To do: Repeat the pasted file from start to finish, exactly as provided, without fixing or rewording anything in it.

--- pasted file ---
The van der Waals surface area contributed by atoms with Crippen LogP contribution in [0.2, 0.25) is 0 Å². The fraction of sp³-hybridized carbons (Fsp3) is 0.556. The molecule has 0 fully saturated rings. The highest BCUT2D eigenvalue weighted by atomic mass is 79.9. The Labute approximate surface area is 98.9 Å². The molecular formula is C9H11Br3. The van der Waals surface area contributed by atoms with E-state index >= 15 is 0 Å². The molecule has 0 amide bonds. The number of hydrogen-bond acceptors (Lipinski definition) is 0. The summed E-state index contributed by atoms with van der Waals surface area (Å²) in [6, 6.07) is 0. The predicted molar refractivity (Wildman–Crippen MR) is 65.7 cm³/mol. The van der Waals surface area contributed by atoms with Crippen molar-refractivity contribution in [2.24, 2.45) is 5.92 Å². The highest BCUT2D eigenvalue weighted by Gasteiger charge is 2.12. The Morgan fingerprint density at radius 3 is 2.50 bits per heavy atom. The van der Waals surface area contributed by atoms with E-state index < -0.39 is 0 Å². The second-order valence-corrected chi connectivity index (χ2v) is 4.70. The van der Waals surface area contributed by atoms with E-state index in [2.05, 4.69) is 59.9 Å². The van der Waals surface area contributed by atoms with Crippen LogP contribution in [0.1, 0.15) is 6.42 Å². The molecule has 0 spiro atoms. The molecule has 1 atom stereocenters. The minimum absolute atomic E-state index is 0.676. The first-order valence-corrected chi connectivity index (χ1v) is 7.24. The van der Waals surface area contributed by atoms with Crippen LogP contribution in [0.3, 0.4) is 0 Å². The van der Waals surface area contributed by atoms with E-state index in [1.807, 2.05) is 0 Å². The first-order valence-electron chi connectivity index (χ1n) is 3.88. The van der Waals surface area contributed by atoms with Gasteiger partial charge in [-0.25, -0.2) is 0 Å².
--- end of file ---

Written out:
The van der Waals surface area contributed by atoms with Crippen LogP contribution in [0.2, 0.25) is 0 Å². The fraction of sp³-hybridized carbons (Fsp3) is 0.556. The molecule has 0 fully saturated rings. The highest BCUT2D eigenvalue weighted by atomic mass is 79.9. The Labute approximate surface area is 98.9 Å². The molecular formula is C9H11Br3. The van der Waals surface area contributed by atoms with E-state index >= 15 is 0 Å². The molecule has 0 amide bonds. The number of hydrogen-bond acceptors (Lipinski definition) is 0. The summed E-state index contributed by atoms with van der Waals surface area (Å²) in [6, 6.07) is 0. The predicted molar refractivity (Wildman–Crippen MR) is 65.7 cm³/mol. The van der Waals surface area contributed by atoms with Crippen molar-refractivity contribution in [2.24, 2.45) is 5.92 Å². The highest BCUT2D eigenvalue weighted by Gasteiger charge is 2.12. The Morgan fingerprint density at radius 3 is 2.50 bits per heavy atom. The van der Waals surface area contributed by atoms with E-state index < -0.39 is 0 Å². The second-order valence-corrected chi connectivity index (χ2v) is 4.70. The van der Waals surface area contributed by atoms with E-state index in [2.05, 4.69) is 59.9 Å². The van der Waals surface area contributed by atoms with Crippen LogP contribution in [0.1, 0.15) is 6.42 Å². The molecule has 0 spiro atoms. The molecule has 1 atom stereocenters. The minimum absolute atomic E-state index is 0.676. The first-order valence-corrected chi connectivity index (χ1v) is 7.24. The van der Waals surface area contributed by atoms with Crippen LogP contribution in [0.3, 0.4) is 0 Å². The van der Waals surface area contributed by atoms with E-state index in [1.807, 2.05) is 0 Å². The first-order valence-electron chi connectivity index (χ1n) is 3.88. The van der Waals surface area contributed by atoms with Gasteiger partial charge in [-0.25, -0.2) is 0 Å².